There is a This American Life episode, a live show they did in theaters, called The Invisible Made Visible. It’s a series of stories about the things we just don’t see. Here’s an excerpt “And today on our radio show, we have all kinds of stories of people trying to take things that are normally invisible to them and make them visible. I’m talking about unspoken feelings. I’m talking about people’s secret lives.” There is SO much that is just not visible to us. Things we choose to ignore, things we see but fail to acknowledge and the things we don’t have space to see. It’s interesting to think about when we choose to see those invisble things. When do they find meaning for us? Are we waiting to be ready for them? What made me see Herbert? What made me see someone in pain and give them a hug? What makes the scores of strangers who share intimate life details with me, from the woman at the gym, the man at the nail salon, or the mom in the grocery store, feel ready to share? Why now? Why with me? What makes the invisible visible to us?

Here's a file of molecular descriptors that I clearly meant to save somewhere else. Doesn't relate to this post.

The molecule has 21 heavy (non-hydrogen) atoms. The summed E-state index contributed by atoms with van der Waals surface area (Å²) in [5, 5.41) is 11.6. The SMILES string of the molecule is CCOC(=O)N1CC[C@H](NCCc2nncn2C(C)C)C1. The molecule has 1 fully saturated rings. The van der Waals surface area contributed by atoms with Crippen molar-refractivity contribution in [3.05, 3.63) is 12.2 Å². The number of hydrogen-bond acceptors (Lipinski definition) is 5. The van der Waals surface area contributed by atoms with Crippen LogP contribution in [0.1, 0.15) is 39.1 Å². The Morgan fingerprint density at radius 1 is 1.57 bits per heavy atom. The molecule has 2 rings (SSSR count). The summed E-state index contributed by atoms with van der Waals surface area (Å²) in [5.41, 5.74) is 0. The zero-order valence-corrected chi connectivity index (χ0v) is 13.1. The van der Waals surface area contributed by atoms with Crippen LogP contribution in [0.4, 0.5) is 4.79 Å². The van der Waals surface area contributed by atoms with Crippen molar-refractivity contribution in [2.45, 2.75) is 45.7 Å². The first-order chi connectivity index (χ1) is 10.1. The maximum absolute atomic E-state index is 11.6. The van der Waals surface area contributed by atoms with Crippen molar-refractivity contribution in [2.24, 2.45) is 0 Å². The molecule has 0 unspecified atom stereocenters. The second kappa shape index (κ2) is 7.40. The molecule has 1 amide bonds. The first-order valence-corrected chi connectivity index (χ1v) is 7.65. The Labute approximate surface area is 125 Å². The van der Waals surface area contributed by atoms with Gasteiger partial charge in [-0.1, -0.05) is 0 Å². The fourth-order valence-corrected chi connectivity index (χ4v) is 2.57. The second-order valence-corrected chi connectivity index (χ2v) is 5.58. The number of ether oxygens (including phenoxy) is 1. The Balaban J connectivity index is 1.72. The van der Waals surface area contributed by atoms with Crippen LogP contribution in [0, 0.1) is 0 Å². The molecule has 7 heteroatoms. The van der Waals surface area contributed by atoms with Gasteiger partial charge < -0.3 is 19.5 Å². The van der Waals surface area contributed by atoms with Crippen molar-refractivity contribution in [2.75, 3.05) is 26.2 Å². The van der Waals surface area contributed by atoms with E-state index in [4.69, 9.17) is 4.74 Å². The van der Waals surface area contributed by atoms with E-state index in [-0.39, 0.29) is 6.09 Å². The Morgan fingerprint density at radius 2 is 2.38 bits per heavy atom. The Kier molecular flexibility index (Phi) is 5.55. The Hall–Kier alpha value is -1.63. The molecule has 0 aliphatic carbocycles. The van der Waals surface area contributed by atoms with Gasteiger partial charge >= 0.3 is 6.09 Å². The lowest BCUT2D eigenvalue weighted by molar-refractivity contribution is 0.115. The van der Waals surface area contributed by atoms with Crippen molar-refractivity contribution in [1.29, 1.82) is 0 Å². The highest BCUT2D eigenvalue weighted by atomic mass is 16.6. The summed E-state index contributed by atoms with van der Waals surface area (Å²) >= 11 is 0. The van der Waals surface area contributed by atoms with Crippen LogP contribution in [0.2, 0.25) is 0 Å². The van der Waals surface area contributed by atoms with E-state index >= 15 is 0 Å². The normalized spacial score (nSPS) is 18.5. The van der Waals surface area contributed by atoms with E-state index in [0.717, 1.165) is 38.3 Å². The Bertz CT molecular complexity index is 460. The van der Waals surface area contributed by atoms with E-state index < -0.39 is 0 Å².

My favorite part of the This American Life episode was David Rakoff’s piece. Rakoff was a famous author, known for his sharp wit and cynicism. His ability to weave a story was without compare. His vocabulary was unmatched, he was a true wordsmith. I say was because he has since passed away. But in this episode, he was very much alive. He tells the story of what happened to him after a surgery that was part of his life long battle with cancer left him with a flail limb, a dead arm. He talks about how daily tasks that were so frequently taken for granted became tiresome and annoying. In his own words “Oral hygiene. Hold the handle of the toothbrush between your teeth the way FDR or Burgess Meredith playing The Penguin bit down on their cigarette holders. Put the toothpaste on the brush, recap the tube, put it away. You really have to keep things tidy, because if they pile up, you’ll just be in the soup. Then reverse the brush and put the bristles in your mouth, proceed.” Not impossible, just annoying. But in his dreams, in his dreams he can dance, like he used to. His movements are not methodical and calculated, but free. He describes this dream and then, just when you think he is going to walk off stage, just when you think he’s had quite enough, he’s awoken from the reverie of his dream and back to his reality, he dances. He gracefully owns the stage, moving back and forth, elegantly, stylishly. It was a performance that certainly brought me to tears and I had no handicaps to speak of when I saw it. It was beautiful. David Rakoff died shortly after this performance. In a This American Life episode dedicated to David, they play a story where he recounts his first experiences going through radiation, his first bouts of cancer induced anger. He describes it here, “They say that times of crisis are the true test of one’s character. I really wouldn’t know, since my character took a powder that year, leaving in its stead a jewel-bright hardness. I was at my very cleverest that year– an airless, relentless kind of quipiness. Every time a complex human emotion threatened to break the surface of my consciousness, out would come a joke. Come on, give us a smile.” I related to that. Rather than address any of the boiling emotions that bubble right below the surface I tell jokes. So dedicated am I to my humor that I tattooed the word laugh onto my forearm, neglecting to realize that strangers will look at my body and be compelled to laugh, at me, and my body. For no reason. Perhaps it may not be the best way to deal, but it is my way to deal. It is my way of making the invisible visible. I am seeing what my illness is, it is inscribed on my arm, permanently. So I don’t see it how I should or how many might want me to. So I can’t address my emotions with any degree of sophistication. Who needs that? Who needs sophistication when you are laughing so hard milk comes out your nose and you think, “hey, I wasn’t even drinking milk!” That joke must have been really funny. I don’t deal, I quip. When I try to deal it brings this terrible lull over the room.